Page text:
The results of this digital revolution speak for themselves. Since the implementation of the platform, 15 (with 80 planned) complex data sources have been integrated into a single highly scalable search platform. Subsequently, the force now has a single view for all police data, which can be securely accessed by 8,000 concurrent users, instantaneously, across desktop and mobile. However, the most important aspects of WMP’s digital transformation is how these digital advancements are helping the team in their everyday jobs, meaning they can better serve their communities. Police on the street can now get vital information via an app, for example, about a location or car registration, at the touch of a button. This means the police can respond quickly and do not have to return to the station, or perform a manual process, to gather this information. Furthermore, the platform allows WMP to investigate and identify insights that can help keep them safe. For instance, instant access to records on offenders whose criminal activity placed the largest burden on the police force — therefore if an officer comes in contact with one of these people, they will have the background knowledge to be able to respond accordingly.

There are also apps for when the team is on the go, such as the Crimes Visual Analytics App. This enables key decision-makers to track a host of KPIs related to reported crimes across the West Midlands region. In more practical terms the app means that the WMP can improve how it deploys its resources to combat particular crime types across specific regions. Meanwhile, the Enhanced Incident Management Performance Apps allows more tactical decision-making based on 999 calls. Through this app, it is easier for HQ to see which officers are available and therefore, able to get to the scene of the crime the fastest. This used to be a purely manual process, however since the force’s digital transformation this year, the team has expedited its response time, reaching citizens at risk more rapidly. For example, running a query, the technical term for requesting information from the database, has become much quicker, reduced from minutes, for complex queries, to just a few seconds. To put this into context, so far the function has already been used to inform over 1.5M inquiries.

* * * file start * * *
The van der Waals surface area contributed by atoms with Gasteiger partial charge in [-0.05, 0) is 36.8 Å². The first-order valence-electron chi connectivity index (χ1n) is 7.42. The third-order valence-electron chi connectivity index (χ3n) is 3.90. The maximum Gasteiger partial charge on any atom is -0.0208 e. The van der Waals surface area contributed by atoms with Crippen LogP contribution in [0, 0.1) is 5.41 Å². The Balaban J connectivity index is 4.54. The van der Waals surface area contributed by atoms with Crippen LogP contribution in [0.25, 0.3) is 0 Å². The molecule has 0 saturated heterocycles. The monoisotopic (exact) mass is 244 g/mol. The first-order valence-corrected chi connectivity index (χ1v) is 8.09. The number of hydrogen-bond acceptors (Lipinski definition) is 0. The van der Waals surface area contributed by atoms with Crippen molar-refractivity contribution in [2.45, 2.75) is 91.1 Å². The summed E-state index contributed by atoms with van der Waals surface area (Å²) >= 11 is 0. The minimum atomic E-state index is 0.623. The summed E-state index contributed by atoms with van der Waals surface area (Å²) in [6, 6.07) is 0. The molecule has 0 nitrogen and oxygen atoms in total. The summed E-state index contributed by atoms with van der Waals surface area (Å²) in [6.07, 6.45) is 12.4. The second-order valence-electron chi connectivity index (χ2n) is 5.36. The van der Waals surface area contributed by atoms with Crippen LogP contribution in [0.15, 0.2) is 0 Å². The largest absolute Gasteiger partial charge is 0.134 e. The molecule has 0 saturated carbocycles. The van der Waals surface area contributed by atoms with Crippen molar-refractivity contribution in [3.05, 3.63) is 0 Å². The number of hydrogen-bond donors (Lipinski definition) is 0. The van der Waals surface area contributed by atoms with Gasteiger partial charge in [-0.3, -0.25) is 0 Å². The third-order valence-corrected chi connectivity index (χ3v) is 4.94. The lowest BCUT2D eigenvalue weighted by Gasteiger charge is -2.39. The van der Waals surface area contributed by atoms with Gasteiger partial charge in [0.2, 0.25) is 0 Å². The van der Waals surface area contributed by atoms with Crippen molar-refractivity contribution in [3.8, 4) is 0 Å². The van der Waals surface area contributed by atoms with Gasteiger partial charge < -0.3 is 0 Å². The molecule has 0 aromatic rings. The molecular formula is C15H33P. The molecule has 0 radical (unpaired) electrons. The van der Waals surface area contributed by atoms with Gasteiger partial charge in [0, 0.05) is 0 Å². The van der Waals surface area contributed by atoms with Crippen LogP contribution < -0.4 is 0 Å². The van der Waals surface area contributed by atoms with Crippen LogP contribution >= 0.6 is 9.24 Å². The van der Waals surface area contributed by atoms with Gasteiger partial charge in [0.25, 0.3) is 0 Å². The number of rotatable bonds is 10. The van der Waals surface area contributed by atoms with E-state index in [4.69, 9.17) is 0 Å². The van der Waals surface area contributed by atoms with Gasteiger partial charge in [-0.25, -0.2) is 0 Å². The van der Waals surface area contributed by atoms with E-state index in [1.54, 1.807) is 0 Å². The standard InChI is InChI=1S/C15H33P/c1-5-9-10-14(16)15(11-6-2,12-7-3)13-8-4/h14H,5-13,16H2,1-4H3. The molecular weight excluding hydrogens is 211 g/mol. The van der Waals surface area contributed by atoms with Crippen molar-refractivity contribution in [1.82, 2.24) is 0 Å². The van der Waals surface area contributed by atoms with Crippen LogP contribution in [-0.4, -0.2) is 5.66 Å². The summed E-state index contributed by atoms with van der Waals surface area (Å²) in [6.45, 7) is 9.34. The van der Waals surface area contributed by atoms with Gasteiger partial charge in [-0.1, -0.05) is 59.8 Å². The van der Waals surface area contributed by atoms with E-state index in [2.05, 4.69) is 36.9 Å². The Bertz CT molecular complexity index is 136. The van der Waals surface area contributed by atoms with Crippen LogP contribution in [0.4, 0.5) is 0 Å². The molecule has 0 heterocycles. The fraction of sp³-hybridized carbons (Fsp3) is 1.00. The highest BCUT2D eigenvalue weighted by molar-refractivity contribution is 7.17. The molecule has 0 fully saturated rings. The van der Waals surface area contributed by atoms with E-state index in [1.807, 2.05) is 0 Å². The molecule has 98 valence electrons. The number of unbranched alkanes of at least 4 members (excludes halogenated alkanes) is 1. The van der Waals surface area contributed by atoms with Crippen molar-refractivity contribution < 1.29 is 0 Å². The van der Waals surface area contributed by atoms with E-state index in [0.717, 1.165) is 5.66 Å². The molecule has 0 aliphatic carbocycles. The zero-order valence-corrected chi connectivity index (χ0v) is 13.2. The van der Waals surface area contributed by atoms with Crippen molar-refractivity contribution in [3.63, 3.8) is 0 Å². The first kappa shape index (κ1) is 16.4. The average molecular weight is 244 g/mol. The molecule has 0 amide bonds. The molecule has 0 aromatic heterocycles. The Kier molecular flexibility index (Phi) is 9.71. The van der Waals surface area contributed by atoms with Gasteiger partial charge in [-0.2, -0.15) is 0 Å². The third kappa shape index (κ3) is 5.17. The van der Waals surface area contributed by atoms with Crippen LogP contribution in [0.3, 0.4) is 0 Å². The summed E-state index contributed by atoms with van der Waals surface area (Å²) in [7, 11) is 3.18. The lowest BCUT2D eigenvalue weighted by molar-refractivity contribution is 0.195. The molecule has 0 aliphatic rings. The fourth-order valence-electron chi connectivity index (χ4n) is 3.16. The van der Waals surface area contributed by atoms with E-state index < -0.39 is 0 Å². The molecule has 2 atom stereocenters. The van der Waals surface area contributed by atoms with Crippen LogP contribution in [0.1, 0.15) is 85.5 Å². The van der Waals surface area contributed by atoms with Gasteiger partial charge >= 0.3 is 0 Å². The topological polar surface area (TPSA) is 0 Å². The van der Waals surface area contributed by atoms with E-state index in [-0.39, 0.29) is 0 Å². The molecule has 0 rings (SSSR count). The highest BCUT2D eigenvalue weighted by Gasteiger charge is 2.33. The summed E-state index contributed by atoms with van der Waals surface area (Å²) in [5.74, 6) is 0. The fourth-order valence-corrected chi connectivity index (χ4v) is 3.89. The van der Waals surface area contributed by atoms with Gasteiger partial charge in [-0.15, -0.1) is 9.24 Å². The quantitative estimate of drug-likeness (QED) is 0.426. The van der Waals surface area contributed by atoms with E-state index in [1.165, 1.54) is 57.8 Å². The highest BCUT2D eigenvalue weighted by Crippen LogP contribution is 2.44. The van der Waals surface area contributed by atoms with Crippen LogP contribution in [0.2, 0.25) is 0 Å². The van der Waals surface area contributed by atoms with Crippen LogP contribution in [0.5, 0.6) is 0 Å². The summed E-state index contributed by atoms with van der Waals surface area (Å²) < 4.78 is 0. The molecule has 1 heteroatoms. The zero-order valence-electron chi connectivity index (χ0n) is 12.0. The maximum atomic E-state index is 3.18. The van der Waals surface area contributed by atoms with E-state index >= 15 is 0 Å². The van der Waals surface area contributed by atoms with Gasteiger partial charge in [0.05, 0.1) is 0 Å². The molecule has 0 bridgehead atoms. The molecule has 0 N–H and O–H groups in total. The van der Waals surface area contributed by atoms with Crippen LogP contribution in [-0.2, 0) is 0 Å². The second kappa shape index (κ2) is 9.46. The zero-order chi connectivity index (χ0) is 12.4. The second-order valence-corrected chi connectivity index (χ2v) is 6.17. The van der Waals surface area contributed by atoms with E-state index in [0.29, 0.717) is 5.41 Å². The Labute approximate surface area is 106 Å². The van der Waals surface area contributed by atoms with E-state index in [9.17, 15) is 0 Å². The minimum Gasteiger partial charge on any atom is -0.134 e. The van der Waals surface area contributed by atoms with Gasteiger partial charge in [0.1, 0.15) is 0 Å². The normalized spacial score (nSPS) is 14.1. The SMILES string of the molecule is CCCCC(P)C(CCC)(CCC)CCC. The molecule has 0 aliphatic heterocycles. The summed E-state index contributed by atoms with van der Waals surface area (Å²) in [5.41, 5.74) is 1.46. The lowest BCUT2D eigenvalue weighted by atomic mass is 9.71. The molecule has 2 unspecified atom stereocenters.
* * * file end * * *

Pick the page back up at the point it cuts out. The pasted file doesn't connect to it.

As demonstrated by WMP, the business benefits of undergoing a digital transformation and putting the infrastructure in place to efficiently manage and process data are endless. By creating a central platform where data is effectively stored and shared, you allow for better, more informed, smarter decision making, that can transform the way operations are handled.


About the Author

Helen Davis is Assistant Director of IT & Digital at West Midlands Police, the second largest police force in Britain, has forged a successful path in  an industry where women make up less than 10% of the leadership team. She has transformed the force’s digital strategy using data to significantly improve operations. Now, she leads a team of data scientists and engineers and works alongside a bespoke data ethics committee.